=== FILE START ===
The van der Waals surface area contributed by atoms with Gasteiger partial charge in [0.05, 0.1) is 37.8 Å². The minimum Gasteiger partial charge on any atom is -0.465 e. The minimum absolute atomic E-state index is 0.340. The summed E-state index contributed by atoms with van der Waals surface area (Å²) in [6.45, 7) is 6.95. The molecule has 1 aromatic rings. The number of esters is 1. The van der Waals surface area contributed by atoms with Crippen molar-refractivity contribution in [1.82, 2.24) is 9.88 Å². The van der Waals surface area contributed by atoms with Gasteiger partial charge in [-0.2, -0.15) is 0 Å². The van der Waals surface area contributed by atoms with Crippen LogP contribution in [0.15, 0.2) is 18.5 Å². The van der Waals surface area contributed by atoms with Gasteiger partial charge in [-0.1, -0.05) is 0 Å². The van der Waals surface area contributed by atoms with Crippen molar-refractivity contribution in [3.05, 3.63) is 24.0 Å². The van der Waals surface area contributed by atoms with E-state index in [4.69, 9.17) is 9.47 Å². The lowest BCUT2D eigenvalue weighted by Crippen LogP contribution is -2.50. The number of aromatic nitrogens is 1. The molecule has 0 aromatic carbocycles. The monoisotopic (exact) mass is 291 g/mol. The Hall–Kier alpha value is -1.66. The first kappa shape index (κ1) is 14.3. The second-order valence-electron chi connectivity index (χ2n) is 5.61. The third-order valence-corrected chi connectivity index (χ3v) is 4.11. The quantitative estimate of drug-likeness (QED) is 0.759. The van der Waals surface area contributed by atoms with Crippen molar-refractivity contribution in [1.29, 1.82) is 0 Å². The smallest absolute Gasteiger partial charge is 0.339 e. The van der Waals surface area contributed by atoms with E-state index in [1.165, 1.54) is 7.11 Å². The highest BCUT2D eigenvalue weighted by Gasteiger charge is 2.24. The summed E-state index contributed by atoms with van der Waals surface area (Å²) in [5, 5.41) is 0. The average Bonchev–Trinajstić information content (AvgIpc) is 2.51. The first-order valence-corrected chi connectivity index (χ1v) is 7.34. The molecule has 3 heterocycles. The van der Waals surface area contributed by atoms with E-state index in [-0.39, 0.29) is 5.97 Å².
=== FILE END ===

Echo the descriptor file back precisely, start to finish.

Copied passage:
The van der Waals surface area contributed by atoms with Gasteiger partial charge in [0.05, 0.1) is 37.8 Å². The minimum Gasteiger partial charge on any atom is -0.465 e. The minimum absolute atomic E-state index is 0.340. The summed E-state index contributed by atoms with van der Waals surface area (Å²) in [6.45, 7) is 6.95. The molecule has 1 aromatic rings. The number of esters is 1. The van der Waals surface area contributed by atoms with Crippen molar-refractivity contribution in [1.82, 2.24) is 9.88 Å². The van der Waals surface area contributed by atoms with Gasteiger partial charge in [-0.2, -0.15) is 0 Å². The van der Waals surface area contributed by atoms with Crippen LogP contribution in [0.15, 0.2) is 18.5 Å². The van der Waals surface area contributed by atoms with Gasteiger partial charge in [-0.1, -0.05) is 0 Å². The van der Waals surface area contributed by atoms with Crippen molar-refractivity contribution in [3.05, 3.63) is 24.0 Å². The van der Waals surface area contributed by atoms with E-state index in [4.69, 9.17) is 9.47 Å². The lowest BCUT2D eigenvalue weighted by Crippen LogP contribution is -2.50. The number of aromatic nitrogens is 1. The molecule has 0 aromatic carbocycles. The monoisotopic (exact) mass is 291 g/mol. The Hall–Kier alpha value is -1.66. The first kappa shape index (κ1) is 14.3. The second-order valence-electron chi connectivity index (χ2n) is 5.61. The third-order valence-corrected chi connectivity index (χ3v) is 4.11. The quantitative estimate of drug-likeness (QED) is 0.759. The van der Waals surface area contributed by atoms with Crippen molar-refractivity contribution in [1.29, 1.82) is 0 Å². The smallest absolute Gasteiger partial charge is 0.339 e. The van der Waals surface area contributed by atoms with E-state index in [1.165, 1.54) is 7.11 Å². The highest BCUT2D eigenvalue weighted by Gasteiger charge is 2.24. The summed E-state index contributed by atoms with van der Waals surface area (Å²) in [5, 5.41) is 0. The average Bonchev–Trinajstić information content (AvgIpc) is 2.51. The first-order valence-corrected chi connectivity index (χ1v) is 7.34. The molecule has 3 heterocycles. The van der Waals surface area contributed by atoms with E-state index in [-0.39, 0.29) is 5.97 Å².